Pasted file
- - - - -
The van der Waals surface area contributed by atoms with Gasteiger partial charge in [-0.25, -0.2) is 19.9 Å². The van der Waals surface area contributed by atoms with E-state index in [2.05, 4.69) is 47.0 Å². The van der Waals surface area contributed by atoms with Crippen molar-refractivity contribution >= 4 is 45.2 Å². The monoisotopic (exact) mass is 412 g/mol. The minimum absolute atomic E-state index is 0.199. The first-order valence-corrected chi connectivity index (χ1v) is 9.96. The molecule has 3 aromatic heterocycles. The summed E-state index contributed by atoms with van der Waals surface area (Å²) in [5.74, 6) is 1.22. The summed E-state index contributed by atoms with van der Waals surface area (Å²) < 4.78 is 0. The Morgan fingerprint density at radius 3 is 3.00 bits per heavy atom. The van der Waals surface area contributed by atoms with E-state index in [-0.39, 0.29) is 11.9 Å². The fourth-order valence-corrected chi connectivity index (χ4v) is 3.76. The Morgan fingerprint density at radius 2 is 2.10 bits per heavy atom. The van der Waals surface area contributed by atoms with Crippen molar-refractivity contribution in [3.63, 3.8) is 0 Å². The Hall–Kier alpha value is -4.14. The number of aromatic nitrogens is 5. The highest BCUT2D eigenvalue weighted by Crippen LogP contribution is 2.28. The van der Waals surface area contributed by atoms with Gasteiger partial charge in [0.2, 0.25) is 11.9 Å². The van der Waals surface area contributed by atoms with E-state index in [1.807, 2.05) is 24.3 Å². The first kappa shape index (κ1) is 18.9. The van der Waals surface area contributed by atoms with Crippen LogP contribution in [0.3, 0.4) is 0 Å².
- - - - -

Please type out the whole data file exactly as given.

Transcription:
The van der Waals surface area contributed by atoms with Gasteiger partial charge in [-0.25, -0.2) is 19.9 Å². The van der Waals surface area contributed by atoms with E-state index in [2.05, 4.69) is 47.0 Å². The van der Waals surface area contributed by atoms with Crippen molar-refractivity contribution >= 4 is 45.2 Å². The monoisotopic (exact) mass is 412 g/mol. The minimum absolute atomic E-state index is 0.199. The first-order valence-corrected chi connectivity index (χ1v) is 9.96. The molecule has 3 aromatic heterocycles. The summed E-state index contributed by atoms with van der Waals surface area (Å²) in [5.74, 6) is 1.22. The summed E-state index contributed by atoms with van der Waals surface area (Å²) < 4.78 is 0. The Morgan fingerprint density at radius 3 is 3.00 bits per heavy atom. The van der Waals surface area contributed by atoms with E-state index in [-0.39, 0.29) is 11.9 Å². The fourth-order valence-corrected chi connectivity index (χ4v) is 3.76. The Morgan fingerprint density at radius 2 is 2.10 bits per heavy atom. The van der Waals surface area contributed by atoms with Crippen molar-refractivity contribution in [3.63, 3.8) is 0 Å². The Hall–Kier alpha value is -4.14. The number of aromatic nitrogens is 5. The highest BCUT2D eigenvalue weighted by Crippen LogP contribution is 2.28. The van der Waals surface area contributed by atoms with Gasteiger partial charge in [0.2, 0.25) is 11.9 Å². The van der Waals surface area contributed by atoms with E-state index in [1.807, 2.05) is 24.3 Å². The first kappa shape index (κ1) is 18.9. The van der Waals surface area contributed by atoms with Crippen LogP contribution in [0.3, 0.4) is 0 Å².